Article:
“Well, neither are you.” Ennek pointed at Miner’s wrist. Then he frowned and took a closer look at the cut on Miner’s arm. “And this is beginning to fester. You’re dehydrated too.”
“So are you. So much water and nothing to drink.”
Ennek looked out over the edge of the boat and frowned in concentration. “I’ll wager I could remove the salt,” he said, almost to himself.
Okay, so let me just say OMG I am loving this trilogy so far! This book, in my opinion, is the best one so far in the trilogy.Steph's Review“You’ve already made yourself sick enough doing magic,” Miner protested.
But Ennek ignored him. He knelt and leaned over the side, scooping up a double handful of sea. Then his frown deepened for a moment and he brought his hands to his face. He sipped cautiously at the liquid and then grinned triumphantly. “It worked! Come here.”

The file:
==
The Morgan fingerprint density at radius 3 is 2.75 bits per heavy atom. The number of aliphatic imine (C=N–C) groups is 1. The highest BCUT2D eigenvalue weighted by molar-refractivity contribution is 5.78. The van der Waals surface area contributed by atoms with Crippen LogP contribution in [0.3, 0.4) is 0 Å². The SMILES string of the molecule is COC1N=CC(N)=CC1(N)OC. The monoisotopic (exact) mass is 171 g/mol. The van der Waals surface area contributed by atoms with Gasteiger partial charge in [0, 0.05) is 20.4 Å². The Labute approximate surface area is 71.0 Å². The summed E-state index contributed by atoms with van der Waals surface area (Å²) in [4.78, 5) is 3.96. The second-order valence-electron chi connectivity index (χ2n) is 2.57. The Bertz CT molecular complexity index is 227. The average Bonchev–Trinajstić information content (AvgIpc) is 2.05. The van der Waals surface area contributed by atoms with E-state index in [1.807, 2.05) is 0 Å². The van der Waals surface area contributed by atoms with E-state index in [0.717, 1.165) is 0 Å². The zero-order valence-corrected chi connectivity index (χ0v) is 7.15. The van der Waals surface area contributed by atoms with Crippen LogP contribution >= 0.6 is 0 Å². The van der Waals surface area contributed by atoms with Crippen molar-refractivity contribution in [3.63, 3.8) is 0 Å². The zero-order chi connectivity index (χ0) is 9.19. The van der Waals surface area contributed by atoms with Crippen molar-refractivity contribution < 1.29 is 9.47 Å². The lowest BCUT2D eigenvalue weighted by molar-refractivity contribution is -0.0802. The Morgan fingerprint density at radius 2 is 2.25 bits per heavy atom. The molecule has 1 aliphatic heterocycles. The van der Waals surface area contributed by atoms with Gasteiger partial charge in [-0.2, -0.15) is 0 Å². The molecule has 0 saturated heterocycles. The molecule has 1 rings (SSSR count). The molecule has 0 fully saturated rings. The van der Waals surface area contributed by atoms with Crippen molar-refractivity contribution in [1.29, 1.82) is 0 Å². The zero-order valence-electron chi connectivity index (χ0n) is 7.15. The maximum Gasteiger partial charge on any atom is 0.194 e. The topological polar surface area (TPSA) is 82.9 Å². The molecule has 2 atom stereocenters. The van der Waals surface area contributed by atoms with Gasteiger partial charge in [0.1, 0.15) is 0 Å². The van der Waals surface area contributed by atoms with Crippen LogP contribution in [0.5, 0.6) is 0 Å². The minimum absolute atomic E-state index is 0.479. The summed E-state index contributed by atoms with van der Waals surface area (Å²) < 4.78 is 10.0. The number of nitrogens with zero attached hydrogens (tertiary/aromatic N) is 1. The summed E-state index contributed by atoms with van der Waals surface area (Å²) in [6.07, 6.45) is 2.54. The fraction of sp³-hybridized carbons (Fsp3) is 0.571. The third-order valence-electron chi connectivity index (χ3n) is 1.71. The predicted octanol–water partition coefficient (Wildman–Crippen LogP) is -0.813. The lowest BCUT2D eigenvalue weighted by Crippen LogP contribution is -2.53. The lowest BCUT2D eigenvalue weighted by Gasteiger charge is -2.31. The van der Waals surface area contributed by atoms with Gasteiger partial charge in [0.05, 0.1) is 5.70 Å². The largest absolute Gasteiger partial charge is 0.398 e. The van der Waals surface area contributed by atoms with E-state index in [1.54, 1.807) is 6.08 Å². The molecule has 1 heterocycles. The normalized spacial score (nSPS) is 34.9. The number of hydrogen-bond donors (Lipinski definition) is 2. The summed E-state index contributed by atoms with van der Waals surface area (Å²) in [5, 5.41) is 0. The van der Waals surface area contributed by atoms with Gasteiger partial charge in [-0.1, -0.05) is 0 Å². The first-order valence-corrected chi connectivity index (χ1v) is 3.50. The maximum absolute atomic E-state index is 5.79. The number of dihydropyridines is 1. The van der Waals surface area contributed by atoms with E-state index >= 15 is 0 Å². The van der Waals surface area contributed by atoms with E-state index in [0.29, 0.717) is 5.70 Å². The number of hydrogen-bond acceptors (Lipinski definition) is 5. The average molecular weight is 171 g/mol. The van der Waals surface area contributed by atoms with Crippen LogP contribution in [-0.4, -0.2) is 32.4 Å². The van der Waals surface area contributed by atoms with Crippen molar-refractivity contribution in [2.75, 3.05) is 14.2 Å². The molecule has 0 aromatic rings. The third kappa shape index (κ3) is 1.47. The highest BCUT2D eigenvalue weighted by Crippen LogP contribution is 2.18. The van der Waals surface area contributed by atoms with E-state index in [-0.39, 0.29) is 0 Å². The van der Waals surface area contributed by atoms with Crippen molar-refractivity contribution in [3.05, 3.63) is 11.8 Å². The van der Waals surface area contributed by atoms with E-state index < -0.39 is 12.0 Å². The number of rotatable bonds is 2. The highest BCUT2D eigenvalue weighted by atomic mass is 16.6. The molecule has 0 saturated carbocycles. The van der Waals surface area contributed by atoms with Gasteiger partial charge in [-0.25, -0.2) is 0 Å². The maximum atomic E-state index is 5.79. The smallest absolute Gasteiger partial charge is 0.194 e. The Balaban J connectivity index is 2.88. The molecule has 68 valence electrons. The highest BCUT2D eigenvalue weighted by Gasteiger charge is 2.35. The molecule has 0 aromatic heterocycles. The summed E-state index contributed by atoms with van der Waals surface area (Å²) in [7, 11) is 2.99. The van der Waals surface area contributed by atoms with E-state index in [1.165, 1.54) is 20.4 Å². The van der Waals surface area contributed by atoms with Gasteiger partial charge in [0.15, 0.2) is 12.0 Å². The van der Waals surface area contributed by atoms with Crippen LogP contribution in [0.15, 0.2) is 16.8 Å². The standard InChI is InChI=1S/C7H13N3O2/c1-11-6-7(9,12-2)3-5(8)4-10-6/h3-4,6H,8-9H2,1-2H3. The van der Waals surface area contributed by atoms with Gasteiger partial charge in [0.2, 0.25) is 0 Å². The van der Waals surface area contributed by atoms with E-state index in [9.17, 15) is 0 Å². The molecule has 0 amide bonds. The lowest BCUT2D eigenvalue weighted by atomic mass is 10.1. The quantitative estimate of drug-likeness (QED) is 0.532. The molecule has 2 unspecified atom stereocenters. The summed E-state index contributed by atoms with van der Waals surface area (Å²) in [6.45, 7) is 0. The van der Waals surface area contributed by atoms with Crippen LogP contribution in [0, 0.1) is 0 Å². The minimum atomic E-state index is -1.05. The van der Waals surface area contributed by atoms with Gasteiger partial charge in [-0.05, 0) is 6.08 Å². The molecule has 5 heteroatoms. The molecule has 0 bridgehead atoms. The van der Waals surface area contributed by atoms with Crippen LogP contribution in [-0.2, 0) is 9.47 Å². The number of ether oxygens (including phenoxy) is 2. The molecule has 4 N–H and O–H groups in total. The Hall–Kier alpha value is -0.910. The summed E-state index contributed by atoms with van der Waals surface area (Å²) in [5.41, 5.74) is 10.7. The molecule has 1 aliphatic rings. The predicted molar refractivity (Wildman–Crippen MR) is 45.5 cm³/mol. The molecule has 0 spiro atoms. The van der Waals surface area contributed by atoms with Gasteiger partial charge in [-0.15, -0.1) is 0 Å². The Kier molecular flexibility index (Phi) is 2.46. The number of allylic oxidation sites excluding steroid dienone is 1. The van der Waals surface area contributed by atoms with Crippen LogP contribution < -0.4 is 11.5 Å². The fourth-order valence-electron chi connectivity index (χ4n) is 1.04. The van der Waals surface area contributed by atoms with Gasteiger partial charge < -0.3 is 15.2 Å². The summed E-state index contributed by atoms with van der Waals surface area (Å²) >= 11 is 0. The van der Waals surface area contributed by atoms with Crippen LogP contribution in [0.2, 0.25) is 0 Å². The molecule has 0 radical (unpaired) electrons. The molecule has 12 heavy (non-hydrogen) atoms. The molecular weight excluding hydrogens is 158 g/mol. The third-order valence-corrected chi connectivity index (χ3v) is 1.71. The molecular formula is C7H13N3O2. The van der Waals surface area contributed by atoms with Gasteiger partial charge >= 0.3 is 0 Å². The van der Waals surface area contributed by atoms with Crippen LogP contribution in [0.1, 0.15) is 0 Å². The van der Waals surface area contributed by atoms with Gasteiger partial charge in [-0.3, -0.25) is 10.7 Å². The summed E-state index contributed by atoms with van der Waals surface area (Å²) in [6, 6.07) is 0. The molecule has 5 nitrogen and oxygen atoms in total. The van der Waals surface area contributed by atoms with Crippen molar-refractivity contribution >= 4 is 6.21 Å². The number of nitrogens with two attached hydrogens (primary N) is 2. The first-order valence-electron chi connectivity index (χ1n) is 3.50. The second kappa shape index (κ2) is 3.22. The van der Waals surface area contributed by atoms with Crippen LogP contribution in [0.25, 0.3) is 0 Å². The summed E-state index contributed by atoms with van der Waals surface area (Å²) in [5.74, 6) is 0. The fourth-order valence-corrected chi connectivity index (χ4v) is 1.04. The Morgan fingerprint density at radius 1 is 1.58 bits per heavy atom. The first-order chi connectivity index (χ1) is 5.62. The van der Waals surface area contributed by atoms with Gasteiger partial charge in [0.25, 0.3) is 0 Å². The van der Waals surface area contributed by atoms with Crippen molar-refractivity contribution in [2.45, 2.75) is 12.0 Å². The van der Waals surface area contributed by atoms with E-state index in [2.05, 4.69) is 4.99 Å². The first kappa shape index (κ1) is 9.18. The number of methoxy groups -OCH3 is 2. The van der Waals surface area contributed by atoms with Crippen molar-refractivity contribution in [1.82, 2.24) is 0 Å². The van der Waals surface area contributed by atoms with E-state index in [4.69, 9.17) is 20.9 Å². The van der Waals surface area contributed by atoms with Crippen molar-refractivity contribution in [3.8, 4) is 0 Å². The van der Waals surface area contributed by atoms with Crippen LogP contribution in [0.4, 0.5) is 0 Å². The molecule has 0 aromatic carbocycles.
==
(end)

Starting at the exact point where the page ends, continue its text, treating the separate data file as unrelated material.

Miner considered arguing but decided that would be pointless. He scooted around until he was next to Ennek, also along the side of the boat.
“Get some water,” Ennek said.
Miner stole a glance over the edge and imagined himself hanging over as Ennek had just done. “I… I can’t.”
Ennek gave him a patient smile. “That’s all right. It probably wouldn’t have worked with your wrist anyway. Hang on.” He leaned over again and brought up more water. “Drink it before it drips away.”
Miner leaned down and put his lips above Ennek’s palms. It was a strangely intimate thing to do, to drink from someone else’s cupped hands. But the water tasted only a bit brackish, and it felt wonderful as it moistened his tongue and throat. He drank it all, and then Ennek gave him another handful and another, and he would have kept on going, but when Miner saw him begin to sway and noticed the way his breaths became harsher, Miner stopped him. “Drink some yourself,” he insisted.